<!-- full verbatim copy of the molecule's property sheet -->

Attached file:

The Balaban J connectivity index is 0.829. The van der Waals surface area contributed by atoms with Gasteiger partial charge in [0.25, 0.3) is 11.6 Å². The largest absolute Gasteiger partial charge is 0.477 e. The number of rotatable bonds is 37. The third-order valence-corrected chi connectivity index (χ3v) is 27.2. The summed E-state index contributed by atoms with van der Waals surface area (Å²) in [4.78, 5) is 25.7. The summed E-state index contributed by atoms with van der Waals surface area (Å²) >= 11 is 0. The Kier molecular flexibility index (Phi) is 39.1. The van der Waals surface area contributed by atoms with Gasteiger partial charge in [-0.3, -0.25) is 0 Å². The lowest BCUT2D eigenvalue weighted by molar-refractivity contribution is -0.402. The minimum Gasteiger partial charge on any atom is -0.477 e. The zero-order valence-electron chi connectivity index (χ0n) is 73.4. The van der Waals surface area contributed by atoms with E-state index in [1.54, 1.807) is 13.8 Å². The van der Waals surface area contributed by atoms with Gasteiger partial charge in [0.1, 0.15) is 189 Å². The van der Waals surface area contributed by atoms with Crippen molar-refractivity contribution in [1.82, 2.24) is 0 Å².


The Balaban J connectivity index is 0.829. The van der Waals surface area contributed by atoms with Gasteiger partial charge in [0.25, 0.3) is 11.6 Å². The largest absolute Gasteiger partial charge is 0.477 e. The number of rotatable bonds is 37. The third-order valence-corrected chi connectivity index (χ3v) is 27.2. The summed E-state index contributed by atoms with van der Waals surface area (Å²) in [4.78, 5) is 25.7. The summed E-state index contributed by atoms with van der Waals surface area (Å²) >= 11 is 0. The Kier molecular flexibility index (Phi) is 39.1. The van der Waals surface area contributed by atoms with Gasteiger partial charge in [-0.3, -0.25) is 0 Å². The lowest BCUT2D eigenvalue weighted by molar-refractivity contribution is -0.402. The minimum Gasteiger partial charge on any atom is -0.477 e. The zero-order valence-electron chi connectivity index (χ0n) is 73.4. The van der Waals surface area contributed by atoms with E-state index in [1.54, 1.807) is 13.8 Å². The van der Waals surface area contributed by atoms with Gasteiger partial charge in [0.1, 0.15) is 189 Å². The van der Waals surface area contributed by atoms with Crippen molar-refractivity contribution in [1.82, 2.24) is 0 Å².